There are new impaired driving laws in Alberta that will vastly impact how DUIs and Impaired Driving infractions in Alberta will be dealt with. The law predominantly effects first-time offenders, and it changes the way impaired driving law in Alberta lays Criminal Charges.
On December 1st, 2020, the Government of Alberta put into practice a new system for dealing with most Impaired Driving charges. These changes are largely contained within Bill 21 and are now in place.
This change represents a radical revision to the way impaired driving laws have worked for decades. Moving forward, the police will have the discretion to not charge people with Impaired Driving or DUI or being “over the legal limit” in circumstances where previously, that person would have faced a Criminal Charge.
Generally speaking, for all first offenders who could be charged with Impaired Driving, or DUI, the police will instead serve papers which will result in what the Province is calling an “Administrative” penalty.
Essentially, the administrative penalty will still involve the usual penalties that a first-time offender would face. This includes payment of a fine, seizure of their vehicle, and the loss of their driver’s license and ability to drive for a period of time — except in restricted circumstances where an Ignition Interlock device would be installed in their vehicle instead of loss of license. These are the same penalties that one would face if convicted in court, but without the, arguable, largest penalty, a Criminal Record.
The Province will be dealing with most Impaired Driving cases without court charges or the risk of a Criminal Record, but all the other penalties will remain in place. These penalties will likely affect your insurance as well. In theory there is a benefit in not having to risk a Criminal Record, but unfortunately this also means that your ability to dispute the allegation has been seriously curtailed. If someone wants to deny that they were driving while Impaired or “over the limit,” they would no longer be able to plead not guilty and have a trial.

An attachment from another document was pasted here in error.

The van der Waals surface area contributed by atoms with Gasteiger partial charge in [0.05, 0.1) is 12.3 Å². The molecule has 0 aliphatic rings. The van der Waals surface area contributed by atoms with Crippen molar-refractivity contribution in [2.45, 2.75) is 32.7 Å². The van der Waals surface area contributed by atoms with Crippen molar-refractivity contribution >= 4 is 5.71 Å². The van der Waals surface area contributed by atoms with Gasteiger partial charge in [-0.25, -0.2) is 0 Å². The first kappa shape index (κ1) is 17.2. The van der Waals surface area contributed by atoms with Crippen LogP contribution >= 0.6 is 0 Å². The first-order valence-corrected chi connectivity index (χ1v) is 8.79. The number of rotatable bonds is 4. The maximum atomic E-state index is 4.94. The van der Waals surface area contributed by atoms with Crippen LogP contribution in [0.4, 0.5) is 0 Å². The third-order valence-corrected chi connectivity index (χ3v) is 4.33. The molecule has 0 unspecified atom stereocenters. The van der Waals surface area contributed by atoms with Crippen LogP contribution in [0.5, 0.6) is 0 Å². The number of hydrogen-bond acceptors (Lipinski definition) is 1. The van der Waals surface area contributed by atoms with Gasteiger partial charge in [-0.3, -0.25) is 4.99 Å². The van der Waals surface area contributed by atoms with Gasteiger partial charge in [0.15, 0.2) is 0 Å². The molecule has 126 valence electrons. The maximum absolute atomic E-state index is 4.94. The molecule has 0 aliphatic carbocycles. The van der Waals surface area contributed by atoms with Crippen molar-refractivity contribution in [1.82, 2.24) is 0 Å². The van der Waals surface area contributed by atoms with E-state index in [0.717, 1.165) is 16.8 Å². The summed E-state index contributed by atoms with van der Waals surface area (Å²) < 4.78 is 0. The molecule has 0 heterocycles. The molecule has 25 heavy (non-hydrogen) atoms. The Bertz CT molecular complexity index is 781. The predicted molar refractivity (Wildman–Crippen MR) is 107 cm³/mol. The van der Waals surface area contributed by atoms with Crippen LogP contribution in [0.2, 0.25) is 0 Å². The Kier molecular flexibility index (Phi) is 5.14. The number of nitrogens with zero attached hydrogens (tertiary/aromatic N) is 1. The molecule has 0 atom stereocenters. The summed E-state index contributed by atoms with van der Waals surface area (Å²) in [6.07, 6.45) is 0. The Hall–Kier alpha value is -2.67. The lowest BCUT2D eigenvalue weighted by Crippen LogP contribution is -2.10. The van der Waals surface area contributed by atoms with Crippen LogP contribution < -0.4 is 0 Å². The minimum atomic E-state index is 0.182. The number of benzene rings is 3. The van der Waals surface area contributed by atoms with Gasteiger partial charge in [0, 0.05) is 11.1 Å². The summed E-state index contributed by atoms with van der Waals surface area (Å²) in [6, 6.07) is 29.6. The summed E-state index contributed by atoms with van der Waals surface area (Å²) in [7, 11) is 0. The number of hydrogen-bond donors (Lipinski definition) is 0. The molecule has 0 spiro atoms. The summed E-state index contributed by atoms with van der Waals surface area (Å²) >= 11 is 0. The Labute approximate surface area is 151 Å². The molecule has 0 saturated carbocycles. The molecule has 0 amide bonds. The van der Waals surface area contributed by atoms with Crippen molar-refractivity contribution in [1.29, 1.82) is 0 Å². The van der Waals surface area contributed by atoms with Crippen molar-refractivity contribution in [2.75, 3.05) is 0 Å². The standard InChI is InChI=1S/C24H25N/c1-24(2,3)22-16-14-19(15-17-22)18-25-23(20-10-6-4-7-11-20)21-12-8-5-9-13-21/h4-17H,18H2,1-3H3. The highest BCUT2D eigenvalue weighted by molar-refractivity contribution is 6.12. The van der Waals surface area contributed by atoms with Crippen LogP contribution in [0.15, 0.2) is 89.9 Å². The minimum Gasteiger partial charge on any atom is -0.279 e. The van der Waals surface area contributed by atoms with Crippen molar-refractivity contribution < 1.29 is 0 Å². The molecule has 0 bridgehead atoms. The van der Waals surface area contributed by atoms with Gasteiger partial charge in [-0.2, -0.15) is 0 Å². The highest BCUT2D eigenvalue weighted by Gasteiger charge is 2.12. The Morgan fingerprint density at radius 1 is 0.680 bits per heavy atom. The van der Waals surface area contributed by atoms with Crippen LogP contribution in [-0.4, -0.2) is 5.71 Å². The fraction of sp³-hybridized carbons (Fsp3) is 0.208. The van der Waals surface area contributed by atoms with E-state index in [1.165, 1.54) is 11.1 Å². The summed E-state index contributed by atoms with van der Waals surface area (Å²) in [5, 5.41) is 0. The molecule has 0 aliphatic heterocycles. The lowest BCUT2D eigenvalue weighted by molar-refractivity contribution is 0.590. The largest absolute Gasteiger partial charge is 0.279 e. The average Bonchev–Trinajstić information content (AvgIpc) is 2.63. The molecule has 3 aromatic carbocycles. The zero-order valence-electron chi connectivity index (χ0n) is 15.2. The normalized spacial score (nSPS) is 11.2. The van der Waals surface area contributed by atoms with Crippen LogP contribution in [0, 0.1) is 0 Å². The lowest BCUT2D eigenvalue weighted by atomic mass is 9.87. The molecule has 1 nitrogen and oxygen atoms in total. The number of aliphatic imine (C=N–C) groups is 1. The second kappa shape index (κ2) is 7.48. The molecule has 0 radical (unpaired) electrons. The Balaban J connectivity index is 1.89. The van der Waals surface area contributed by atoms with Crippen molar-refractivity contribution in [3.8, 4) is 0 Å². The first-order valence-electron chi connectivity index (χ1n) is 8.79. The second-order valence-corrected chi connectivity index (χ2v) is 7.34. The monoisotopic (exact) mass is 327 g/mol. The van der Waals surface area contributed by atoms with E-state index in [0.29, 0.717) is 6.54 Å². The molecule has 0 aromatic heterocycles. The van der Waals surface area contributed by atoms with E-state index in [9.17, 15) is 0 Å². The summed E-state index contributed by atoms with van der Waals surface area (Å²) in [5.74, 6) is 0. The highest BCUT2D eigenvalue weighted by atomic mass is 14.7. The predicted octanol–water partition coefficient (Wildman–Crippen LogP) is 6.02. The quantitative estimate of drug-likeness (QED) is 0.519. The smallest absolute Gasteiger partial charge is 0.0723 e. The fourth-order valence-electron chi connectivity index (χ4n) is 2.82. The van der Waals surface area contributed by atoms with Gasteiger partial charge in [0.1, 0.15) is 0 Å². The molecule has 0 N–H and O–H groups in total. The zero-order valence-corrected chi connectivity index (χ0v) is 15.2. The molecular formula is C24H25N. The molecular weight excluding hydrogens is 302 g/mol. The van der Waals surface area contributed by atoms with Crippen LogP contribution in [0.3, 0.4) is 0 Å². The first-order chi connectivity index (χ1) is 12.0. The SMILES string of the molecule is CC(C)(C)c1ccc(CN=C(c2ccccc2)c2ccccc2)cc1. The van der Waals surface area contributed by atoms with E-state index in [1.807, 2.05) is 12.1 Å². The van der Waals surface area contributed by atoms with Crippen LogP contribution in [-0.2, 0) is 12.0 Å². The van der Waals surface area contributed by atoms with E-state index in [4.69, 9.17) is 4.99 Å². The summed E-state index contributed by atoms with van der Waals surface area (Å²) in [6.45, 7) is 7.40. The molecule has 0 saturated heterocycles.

They would also therefore lose the presumption of innocence and the many protections provided by the trial process, such as rules of evidence and enforcement of the Rights and Freedoms contained in The Charter. There will no longer even be a method of facing your accuser and cross-examination to test the evidence!
Instead, the Province has set up an Administrative hearing system which is a far cry from a fair trial. In this system, the police only have to submit their written report and it is considered the same as evidence given under oath. There is no opportunity to cross-examine or thoroughly test this evidence. If you want to challenge the allegation, you can only provide your version of events and hope for the best. That is not how a trial works. In the new system, there is also only a very short time period within which you can even file the appeal. The system is basically designed to remove the lengthy court process and instead quickly punish you by taking your license and giving you a fine, all while making it extremely unlikely you will have a successful appeal or even file an appeal in the first place.
The main rationale for this change in the law is financial. Impaired Driving cases take up court time and the Government knows that removing most Impaired Driving cases from the Court system will decrease the cost of administering the courts and even paying for Crown Prosecutors.
The trade-off for no Criminal Record is steep. You still lose your license, have a hit to your insurance rates with no presumption of innocence, and lose the opportunity to face your accuser and test the evidence in a fair trial.
There will still be Impaired Driving charges in some cases with aggravating features such as collisions or injuries. If someone has a prior Criminal Record for Impaired Driving, they may still be charged as well.
If you have questions about this new system, or if you face Impaired Driving charges or require legal advice for DUI, Impaired Driving, Refusing to Provide a Breath sample, or any other Criminal charge, you should speak to an experienced trial lawyer.
Brian McGlashan of McGlashan & Company has over 25 years of experience in court defending all types of Criminal charges. Contact Brian at McGlashan & Company immediately if you have been charged with a DUI or need legal advice for any criminal charge.
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